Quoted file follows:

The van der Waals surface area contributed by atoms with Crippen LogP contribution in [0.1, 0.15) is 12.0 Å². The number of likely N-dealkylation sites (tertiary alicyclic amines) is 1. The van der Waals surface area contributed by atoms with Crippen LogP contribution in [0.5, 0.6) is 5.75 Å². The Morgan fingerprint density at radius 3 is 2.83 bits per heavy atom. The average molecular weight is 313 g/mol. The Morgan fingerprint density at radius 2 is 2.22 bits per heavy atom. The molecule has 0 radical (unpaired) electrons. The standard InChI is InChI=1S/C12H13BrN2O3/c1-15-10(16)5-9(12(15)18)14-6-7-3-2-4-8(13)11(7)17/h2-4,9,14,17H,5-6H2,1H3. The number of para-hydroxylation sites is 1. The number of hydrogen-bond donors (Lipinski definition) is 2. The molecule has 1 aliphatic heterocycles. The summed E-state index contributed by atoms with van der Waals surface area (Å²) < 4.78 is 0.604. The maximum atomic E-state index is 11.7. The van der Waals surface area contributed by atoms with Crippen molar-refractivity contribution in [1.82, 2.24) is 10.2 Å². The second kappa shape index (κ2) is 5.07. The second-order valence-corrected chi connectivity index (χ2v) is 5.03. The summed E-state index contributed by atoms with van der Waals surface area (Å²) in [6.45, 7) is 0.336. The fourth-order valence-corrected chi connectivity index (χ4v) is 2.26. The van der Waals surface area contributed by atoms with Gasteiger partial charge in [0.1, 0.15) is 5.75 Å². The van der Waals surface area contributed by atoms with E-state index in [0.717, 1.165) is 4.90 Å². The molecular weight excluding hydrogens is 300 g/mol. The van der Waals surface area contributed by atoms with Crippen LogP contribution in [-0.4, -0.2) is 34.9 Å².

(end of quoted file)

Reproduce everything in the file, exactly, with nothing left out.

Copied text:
The van der Waals surface area contributed by atoms with Crippen LogP contribution in [0.1, 0.15) is 12.0 Å². The number of likely N-dealkylation sites (tertiary alicyclic amines) is 1. The van der Waals surface area contributed by atoms with Crippen LogP contribution in [0.5, 0.6) is 5.75 Å². The Morgan fingerprint density at radius 3 is 2.83 bits per heavy atom. The average molecular weight is 313 g/mol. The Morgan fingerprint density at radius 2 is 2.22 bits per heavy atom. The molecule has 0 radical (unpaired) electrons. The standard InChI is InChI=1S/C12H13BrN2O3/c1-15-10(16)5-9(12(15)18)14-6-7-3-2-4-8(13)11(7)17/h2-4,9,14,17H,5-6H2,1H3. The number of para-hydroxylation sites is 1. The number of hydrogen-bond donors (Lipinski definition) is 2. The molecule has 1 aliphatic heterocycles. The summed E-state index contributed by atoms with van der Waals surface area (Å²) < 4.78 is 0.604. The maximum atomic E-state index is 11.7. The van der Waals surface area contributed by atoms with Crippen molar-refractivity contribution in [1.82, 2.24) is 10.2 Å². The second kappa shape index (κ2) is 5.07. The second-order valence-corrected chi connectivity index (χ2v) is 5.03. The summed E-state index contributed by atoms with van der Waals surface area (Å²) in [6.45, 7) is 0.336. The fourth-order valence-corrected chi connectivity index (χ4v) is 2.26. The van der Waals surface area contributed by atoms with Gasteiger partial charge in [0.1, 0.15) is 5.75 Å². The van der Waals surface area contributed by atoms with E-state index in [0.717, 1.165) is 4.90 Å². The molecular weight excluding hydrogens is 300 g/mol. The van der Waals surface area contributed by atoms with Crippen LogP contribution in [-0.4, -0.2) is 34.9 Å².